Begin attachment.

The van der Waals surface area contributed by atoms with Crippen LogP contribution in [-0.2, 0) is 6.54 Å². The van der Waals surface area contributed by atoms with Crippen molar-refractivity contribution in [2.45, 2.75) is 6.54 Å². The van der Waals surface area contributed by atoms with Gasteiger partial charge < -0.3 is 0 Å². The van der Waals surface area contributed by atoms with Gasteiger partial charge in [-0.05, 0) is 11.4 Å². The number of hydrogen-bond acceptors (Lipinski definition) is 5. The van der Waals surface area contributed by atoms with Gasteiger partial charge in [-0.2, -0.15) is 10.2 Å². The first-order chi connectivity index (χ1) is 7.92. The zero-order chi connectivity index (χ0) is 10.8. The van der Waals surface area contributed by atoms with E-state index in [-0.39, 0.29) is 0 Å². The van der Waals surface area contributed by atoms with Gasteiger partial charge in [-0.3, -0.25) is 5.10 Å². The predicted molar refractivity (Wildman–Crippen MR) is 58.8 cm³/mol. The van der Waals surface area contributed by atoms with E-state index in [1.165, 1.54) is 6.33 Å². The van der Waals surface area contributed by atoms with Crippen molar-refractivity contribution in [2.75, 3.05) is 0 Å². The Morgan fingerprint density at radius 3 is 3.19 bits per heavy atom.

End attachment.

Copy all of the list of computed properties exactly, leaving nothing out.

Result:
The van der Waals surface area contributed by atoms with Crippen LogP contribution in [-0.2, 0) is 6.54 Å². The van der Waals surface area contributed by atoms with Crippen molar-refractivity contribution in [2.45, 2.75) is 6.54 Å². The van der Waals surface area contributed by atoms with Gasteiger partial charge < -0.3 is 0 Å². The van der Waals surface area contributed by atoms with Gasteiger partial charge in [-0.05, 0) is 11.4 Å². The number of hydrogen-bond acceptors (Lipinski definition) is 5. The van der Waals surface area contributed by atoms with Gasteiger partial charge in [-0.2, -0.15) is 10.2 Å². The first-order chi connectivity index (χ1) is 7.92. The zero-order chi connectivity index (χ0) is 10.8. The van der Waals surface area contributed by atoms with E-state index in [-0.39, 0.29) is 0 Å². The van der Waals surface area contributed by atoms with Gasteiger partial charge in [-0.3, -0.25) is 5.10 Å². The predicted molar refractivity (Wildman–Crippen MR) is 58.8 cm³/mol. The van der Waals surface area contributed by atoms with E-state index in [1.165, 1.54) is 6.33 Å². The van der Waals surface area contributed by atoms with Crippen molar-refractivity contribution in [2.75, 3.05) is 0 Å². The Morgan fingerprint density at radius 3 is 3.19 bits per heavy atom.